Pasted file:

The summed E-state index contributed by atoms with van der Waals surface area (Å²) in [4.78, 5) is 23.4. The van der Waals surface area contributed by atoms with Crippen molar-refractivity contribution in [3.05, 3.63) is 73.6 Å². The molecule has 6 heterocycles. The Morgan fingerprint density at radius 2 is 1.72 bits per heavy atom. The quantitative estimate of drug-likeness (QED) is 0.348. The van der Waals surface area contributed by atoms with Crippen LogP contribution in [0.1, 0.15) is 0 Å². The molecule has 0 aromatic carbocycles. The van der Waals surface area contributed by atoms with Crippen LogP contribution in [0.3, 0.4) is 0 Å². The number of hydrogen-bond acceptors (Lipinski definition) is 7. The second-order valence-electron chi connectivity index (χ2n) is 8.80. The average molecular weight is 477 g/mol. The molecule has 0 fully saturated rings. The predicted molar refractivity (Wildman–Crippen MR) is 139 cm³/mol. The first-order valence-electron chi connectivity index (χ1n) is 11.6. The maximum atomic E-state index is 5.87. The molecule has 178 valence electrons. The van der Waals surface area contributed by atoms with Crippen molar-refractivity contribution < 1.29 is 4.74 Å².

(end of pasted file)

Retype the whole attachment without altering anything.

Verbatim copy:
The summed E-state index contributed by atoms with van der Waals surface area (Å²) in [4.78, 5) is 23.4. The van der Waals surface area contributed by atoms with Crippen molar-refractivity contribution in [3.05, 3.63) is 73.6 Å². The molecule has 6 heterocycles. The Morgan fingerprint density at radius 2 is 1.72 bits per heavy atom. The quantitative estimate of drug-likeness (QED) is 0.348. The van der Waals surface area contributed by atoms with Crippen LogP contribution in [0.1, 0.15) is 0 Å². The molecule has 0 aromatic carbocycles. The van der Waals surface area contributed by atoms with Crippen LogP contribution in [0.3, 0.4) is 0 Å². The number of hydrogen-bond acceptors (Lipinski definition) is 7. The second-order valence-electron chi connectivity index (χ2n) is 8.80. The average molecular weight is 477 g/mol. The molecule has 0 fully saturated rings. The predicted molar refractivity (Wildman–Crippen MR) is 139 cm³/mol. The first-order valence-electron chi connectivity index (χ1n) is 11.6. The maximum atomic E-state index is 5.87. The molecule has 178 valence electrons. The van der Waals surface area contributed by atoms with Crippen molar-refractivity contribution < 1.29 is 4.74 Å².